In some embodiments, a method of extending a finger of a hand comprises step 602 in which strap 500 is attached to at least one of first strut 104 and second strut 106 at or near a first end. In some embodiments, strap 500 is attached to at least one of first strut 104 and second strut 106 near axis 110. In various embodiments, strap 500 is attached to first strut 104, second strut 106, or both first strut 104 and second strut 106.

Attaching strap 500 includes any method of securing strap 500 on at least one of first strut 104 and second strut 106 such that a force can be applied to hold first strut 104 and second strut 106 in place relative to a hand. In some embodiments, strap 500 is attaches to at least one of first strut 104 and second strut 106 by passing at least one of first strut 104 and second strut 106 through a slotted opening in strap 500.

Referring to FIG. 6, a method of extending a finger of a hand comprises step 604 in which first strut 104 and second strut 106 are inserted into a closed or semi-closed fist. Inserting comprises pushing first strut 104 and second strut 106 through a finger of a closed or semi-closed fist. Either end of first strut 104 and second strut 106 is inserted first. In some embodiments, inserting comprises pushing first strut 104 and second strut 106 through a flexed finger with cap 400 applied to first strut 104 and second strut 106. In other embodiments, inserting comprises pushing first strut 104 and second strut 106 through a flexed finger with no cap applied to first strut 104 and second strut 106.

In some embodiments, step 604 comprises inserting first strut 104 and second strut 106 into the end of a closed or semi-closed fist away from the thumb. In other embodiments, step 604 comprises inserting first strut 104 and second strut 106 into the end of a closed or semi-closed fist nearest the thumb.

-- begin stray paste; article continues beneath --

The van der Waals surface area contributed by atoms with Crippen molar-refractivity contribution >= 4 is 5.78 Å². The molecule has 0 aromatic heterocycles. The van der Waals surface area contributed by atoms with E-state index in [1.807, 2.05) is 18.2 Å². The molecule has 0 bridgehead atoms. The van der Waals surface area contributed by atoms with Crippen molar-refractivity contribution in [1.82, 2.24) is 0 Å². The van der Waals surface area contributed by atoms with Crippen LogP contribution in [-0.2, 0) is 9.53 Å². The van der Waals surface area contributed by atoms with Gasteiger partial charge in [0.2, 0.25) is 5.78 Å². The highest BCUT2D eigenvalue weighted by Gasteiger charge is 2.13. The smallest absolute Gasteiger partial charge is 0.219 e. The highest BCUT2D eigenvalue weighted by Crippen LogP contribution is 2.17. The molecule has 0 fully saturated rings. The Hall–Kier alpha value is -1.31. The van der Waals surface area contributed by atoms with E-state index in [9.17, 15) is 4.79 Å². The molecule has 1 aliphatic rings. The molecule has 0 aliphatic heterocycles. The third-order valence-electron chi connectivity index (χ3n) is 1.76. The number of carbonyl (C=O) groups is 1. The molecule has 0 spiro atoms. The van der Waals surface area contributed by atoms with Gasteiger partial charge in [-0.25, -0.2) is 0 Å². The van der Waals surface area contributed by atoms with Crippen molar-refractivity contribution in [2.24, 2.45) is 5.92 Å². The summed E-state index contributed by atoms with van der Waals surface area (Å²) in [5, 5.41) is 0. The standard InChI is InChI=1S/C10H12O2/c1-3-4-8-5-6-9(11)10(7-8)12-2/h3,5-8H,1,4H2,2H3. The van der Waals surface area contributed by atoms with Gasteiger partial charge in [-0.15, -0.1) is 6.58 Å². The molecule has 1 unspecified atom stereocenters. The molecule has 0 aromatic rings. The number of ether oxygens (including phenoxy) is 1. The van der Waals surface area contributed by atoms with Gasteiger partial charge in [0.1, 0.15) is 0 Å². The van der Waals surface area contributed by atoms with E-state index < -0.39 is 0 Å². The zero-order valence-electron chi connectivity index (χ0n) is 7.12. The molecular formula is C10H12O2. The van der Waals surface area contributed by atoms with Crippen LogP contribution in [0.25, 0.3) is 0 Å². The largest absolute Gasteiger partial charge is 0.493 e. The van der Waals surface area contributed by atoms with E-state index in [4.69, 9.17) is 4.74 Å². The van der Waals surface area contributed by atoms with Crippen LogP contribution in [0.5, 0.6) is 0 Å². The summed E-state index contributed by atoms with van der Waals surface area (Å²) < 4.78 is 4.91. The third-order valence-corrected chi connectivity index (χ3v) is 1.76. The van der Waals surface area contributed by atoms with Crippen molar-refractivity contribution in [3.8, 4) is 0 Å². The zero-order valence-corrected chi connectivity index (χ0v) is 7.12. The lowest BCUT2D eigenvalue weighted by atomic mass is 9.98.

In some embodiments, step 604 comprises inserting first strut 104 and second strut 106 to such an extent that first strut 104 and second strut 106 protrude from both ends of a closed or semi-closed fist. In other embodiments, step 604 comprises inserting first strut 104 and second strut 106 to the extent that only one end of first strut 104 and second strut 106 protrudes from a closed or semi-closed fist.

In some embodiments in which cap 400 has been applied, a method of extending a finger of a hand comprises step 606 in which cap 400 is removed from the ends of first strut 104 and second strut 106. In some embodiments, removal of cap 400 corresponds to extension angle 202 remaining at a minimal value. In some embodiments in which tension on spring 126 has been pre-loaded as described in previous paragraphs, removal of cap 400 corresponds to extension angle 202 increasing above a minimal value.

Similarly, in some embodiments in which a first strut and a second strut are separated by a force producible by a spreader, removing a cap comprises removing the one or two caps from one or both ends of the first strut and the second strut. In some embodiments, removal of the one or two caps corresponds to the first strut and the second strut remaining in a minimal spread position. In other embodiments in which the one or two caps were placed over one or both ends of the first strut and the second strut with the spreader adjusted to apply a force that would otherwise correspond to an increase above the minimal spread, removal of the one or two caps corresponds to the first strut and the second strut spreading further apart than the minimal spread position.

In some embodiments, a method of extending a finger of a hand comprises step 608 in which the distance between first strut 104 and second strut 106 is increased by increasing extension angle 202 such that a force is exerted by first strut 104 and second strut 106 sufficient to extend the finger, thereby at least partially opening the closed or semi-closed fist. Increasing extension angle 202 is achieved by adjusting loading assembly 124 as described in previous paragraphs.

In some embodiments, increasing extension angle 202 comprises increasing extension angle away from a minimal value. In other embodiments, increasing extension angle 202 comprises increasing extension angle away from a value corresponding to tension preloaded on spring 126 as described in previous paragraphs.